Thursday, April 18, 2024

Robert Jr.’s Offseason Adjustment Could Make Him Even More Dangerous

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Despite hitting 38 home runs, driving in 80 RBIs, and winning a Silver Slugger Award, Luis Robert Jr. still felt there was room for improvement at the plate. Specifically in his pitch selection. 

The 26-year-old outfielder was fresh off the best offensive season of his young career that saw him set new career highs in hits, extra-base hits, home runs, RBIs, stolen bases, and walks. However, he also set a career-high in strikeouts with 172.  

Robert Jr. was a free swinger at the plate in 2023. His whopping 40.5% chase rate ranked in the bottom three percent of the league while his 33.5% whiff rate and five percent walk rate ranked inside the bottom ten percent of of MLB hitters. His lack of plate discipline was masked by excellent power numbers. If a pitcher made a mistake in the strike zone more times than not Robert Jr would make them pay. The problem is Robert. Jr was giving pitchers little reason to throw him anything in the strike zone.

Robert Jr. spent the offseason trying to improve his selectiveness at the plate and try to force opposing pitchers to throw him more pitches inside the strike zone. His work centered on a drill where he focused on one quadrant of the strike zone. He would try to refrain from swinging if a pitch was thrown outside of that quadrant.  

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His most effective quadrant of the strike zone by average exit velocity last season came in the bottom center portion of the strike zone. He hit seven home runs last season on pitches thrown in that quadrant while hitting .328 and having an expected slugging percentage of .890. Robert Jr. also had an average exit velocity of 98 mph on pitches thrown in the upper right-hand corner of the strike zone which tied for his highest average exit velocity of any quadrant. 

It just so happens that is where Tigers starter Kenta Maeda left a cutter on Saturday afternoon that Robert belted 417 ft with an exit velocity of 104.8 mph for his second home run of the day.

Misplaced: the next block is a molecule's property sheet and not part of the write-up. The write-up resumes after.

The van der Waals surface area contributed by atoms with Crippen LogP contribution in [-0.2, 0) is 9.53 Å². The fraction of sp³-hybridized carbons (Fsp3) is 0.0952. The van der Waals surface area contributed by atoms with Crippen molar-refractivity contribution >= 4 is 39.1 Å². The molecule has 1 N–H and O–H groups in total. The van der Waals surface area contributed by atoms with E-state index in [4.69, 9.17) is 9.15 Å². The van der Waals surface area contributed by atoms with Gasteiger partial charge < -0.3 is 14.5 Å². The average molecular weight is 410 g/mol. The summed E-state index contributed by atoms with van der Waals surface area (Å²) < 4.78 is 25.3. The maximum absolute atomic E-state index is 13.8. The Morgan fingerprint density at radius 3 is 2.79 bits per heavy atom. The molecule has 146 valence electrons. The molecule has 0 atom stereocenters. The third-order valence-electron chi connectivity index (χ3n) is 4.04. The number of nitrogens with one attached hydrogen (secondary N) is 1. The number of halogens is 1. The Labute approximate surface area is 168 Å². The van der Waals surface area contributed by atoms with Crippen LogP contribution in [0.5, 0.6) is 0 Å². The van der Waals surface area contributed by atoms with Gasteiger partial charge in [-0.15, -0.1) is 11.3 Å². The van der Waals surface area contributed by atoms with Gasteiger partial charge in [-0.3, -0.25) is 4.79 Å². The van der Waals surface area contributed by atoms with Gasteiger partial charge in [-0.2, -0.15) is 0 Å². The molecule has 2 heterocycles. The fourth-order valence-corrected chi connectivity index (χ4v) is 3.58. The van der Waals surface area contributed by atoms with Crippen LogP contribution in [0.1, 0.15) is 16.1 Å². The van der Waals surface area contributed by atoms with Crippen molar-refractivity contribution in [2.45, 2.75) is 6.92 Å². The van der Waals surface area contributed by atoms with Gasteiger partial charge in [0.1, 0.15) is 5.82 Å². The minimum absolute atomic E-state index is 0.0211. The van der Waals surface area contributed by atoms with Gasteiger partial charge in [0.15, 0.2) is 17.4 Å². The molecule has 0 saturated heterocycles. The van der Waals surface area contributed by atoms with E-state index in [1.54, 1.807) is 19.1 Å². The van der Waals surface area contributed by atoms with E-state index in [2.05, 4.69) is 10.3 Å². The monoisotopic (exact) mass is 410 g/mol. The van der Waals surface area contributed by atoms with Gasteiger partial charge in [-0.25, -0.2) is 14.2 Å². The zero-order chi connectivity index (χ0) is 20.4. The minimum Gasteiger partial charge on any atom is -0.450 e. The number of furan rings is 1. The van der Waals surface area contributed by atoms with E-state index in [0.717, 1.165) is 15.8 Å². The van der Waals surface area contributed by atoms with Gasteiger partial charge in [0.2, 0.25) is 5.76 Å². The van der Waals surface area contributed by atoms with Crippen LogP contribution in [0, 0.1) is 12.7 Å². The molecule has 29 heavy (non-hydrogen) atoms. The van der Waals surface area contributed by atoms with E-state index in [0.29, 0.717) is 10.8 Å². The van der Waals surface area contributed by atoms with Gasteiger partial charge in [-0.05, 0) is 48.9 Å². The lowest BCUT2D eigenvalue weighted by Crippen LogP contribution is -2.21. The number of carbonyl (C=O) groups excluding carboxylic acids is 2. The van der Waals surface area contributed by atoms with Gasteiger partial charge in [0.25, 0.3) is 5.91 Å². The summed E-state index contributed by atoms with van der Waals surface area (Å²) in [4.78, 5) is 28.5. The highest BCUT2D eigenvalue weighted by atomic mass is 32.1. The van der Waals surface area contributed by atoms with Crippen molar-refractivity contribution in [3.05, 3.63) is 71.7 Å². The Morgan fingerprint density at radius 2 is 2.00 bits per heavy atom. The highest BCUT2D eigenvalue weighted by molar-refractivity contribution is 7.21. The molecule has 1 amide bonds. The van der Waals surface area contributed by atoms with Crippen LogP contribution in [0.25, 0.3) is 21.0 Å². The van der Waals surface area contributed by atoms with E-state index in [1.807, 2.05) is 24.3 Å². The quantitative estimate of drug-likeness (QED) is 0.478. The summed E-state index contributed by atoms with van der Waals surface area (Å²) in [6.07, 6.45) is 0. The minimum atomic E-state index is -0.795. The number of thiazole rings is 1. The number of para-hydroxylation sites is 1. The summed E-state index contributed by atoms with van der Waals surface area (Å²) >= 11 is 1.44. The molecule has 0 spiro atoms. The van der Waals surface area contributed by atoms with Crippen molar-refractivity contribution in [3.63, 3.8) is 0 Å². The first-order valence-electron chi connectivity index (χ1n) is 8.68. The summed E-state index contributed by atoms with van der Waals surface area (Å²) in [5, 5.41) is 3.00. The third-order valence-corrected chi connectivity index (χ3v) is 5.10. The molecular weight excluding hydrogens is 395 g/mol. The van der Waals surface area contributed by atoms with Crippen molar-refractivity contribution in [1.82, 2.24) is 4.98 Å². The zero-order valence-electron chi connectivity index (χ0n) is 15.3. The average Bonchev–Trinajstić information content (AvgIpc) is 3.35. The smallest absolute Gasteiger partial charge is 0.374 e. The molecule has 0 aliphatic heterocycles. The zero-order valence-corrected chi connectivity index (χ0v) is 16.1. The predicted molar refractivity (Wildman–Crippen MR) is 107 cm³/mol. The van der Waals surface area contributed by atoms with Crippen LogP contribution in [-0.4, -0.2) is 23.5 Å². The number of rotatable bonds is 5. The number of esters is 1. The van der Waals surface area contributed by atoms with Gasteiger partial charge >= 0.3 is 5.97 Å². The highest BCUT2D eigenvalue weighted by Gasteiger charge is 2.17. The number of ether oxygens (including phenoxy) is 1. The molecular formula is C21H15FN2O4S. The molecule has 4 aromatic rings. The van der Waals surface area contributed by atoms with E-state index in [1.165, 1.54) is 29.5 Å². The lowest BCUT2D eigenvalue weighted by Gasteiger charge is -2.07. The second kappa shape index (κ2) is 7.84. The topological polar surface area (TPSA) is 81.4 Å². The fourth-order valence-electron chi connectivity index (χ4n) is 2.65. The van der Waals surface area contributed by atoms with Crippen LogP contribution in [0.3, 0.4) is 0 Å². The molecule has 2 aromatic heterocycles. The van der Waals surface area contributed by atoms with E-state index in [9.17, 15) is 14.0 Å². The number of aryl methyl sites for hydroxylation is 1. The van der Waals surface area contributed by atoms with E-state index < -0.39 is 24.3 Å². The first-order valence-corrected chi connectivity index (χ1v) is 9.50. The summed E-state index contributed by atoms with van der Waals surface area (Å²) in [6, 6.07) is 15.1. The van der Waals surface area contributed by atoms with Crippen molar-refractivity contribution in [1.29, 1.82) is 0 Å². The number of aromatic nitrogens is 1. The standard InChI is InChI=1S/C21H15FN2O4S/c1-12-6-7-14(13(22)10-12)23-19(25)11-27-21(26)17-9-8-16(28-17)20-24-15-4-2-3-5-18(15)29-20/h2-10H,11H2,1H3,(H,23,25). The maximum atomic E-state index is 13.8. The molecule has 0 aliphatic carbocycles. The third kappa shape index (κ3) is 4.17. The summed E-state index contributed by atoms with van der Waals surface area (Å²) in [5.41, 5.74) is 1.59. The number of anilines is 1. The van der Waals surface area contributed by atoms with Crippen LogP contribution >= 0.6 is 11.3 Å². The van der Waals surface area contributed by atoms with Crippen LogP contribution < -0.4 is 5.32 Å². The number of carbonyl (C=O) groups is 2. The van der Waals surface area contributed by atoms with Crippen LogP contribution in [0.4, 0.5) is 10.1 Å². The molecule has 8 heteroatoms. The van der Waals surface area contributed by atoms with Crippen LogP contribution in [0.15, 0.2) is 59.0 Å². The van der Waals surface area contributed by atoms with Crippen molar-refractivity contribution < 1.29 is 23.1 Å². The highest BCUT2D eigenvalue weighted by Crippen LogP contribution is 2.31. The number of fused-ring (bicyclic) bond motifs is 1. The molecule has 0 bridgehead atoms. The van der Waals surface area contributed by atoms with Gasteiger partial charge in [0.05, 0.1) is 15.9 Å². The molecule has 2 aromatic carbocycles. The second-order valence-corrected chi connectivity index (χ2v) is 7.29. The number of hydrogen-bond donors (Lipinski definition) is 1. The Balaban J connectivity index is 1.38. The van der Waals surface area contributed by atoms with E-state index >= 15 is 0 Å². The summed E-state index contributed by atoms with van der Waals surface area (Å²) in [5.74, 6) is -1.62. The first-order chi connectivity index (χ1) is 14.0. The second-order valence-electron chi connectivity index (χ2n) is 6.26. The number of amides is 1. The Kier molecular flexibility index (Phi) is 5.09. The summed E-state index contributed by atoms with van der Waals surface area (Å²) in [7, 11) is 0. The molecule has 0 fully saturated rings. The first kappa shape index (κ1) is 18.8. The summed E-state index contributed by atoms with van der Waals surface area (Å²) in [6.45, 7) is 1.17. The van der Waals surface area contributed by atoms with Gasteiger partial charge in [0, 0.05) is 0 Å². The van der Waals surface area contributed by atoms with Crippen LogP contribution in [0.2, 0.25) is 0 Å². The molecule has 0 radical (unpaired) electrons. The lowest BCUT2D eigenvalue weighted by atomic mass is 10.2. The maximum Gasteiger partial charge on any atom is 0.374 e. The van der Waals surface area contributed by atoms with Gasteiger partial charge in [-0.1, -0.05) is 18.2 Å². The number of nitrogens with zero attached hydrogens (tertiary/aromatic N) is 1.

“What you guys saw today was part of the results of all the work I put in during the offseason,” Robert Jr. told reporters on Saturday through interpreter BUlly Russo. “Hopefully, you guys can see that on a consistent basis this year. I really worked a lot on that this offseason.” 

Robert’s more disciplined approach at the plate was on full display during his first at-bat of Saturday’s game. With a 2-2 count Robert Jr. refrained from chasing a splitter in the dirt, then fouled off four straight pitches in or around the strike zone. The tenth and final pitch of the at-bat was a four-seam fastball over the heart of the plate that Robert Jr proceeded to launch 449 ft for his first home run of the season. 

Plate discipline has been one of the only things lacking from Robert Jr’s game. Even with his free-swinging approach last season the Cuban center fielder still managed to produce a .515 expected slugging percentage. If he can reduce the urge to chase bad pitches he can take his game to another level. By showing the ability to lay off pitches out of the zone opposing pitchers will have no choice but to throw him more strikes.

Robert Jr. drawing more walks will also help his stolen base totals. White Sox manager Pedro Grifol wants his team to run the bases more aggressively this season. Robert Jr. has already proven to be the White Sox’s biggest threat on the base paths. Last season he managed to swipe 20 bags with a .315 OBP. A higher on-base percentage is only going to jack up those totals and put more pressure on opposing pitchers who decide to pitch around him.

“That guy right there can win MVP, that’s for dang sure,” rookie infielder Branden Shewmake told MLB.com. “Everybody in here knows that. I think he knows that, too. The greatest part about it is he doesn’t go about his business that way.” 

If Saturday was any indication he is about to make pitchers who have to stand 60 feet six inches away from him a lot more nervous on the mound.

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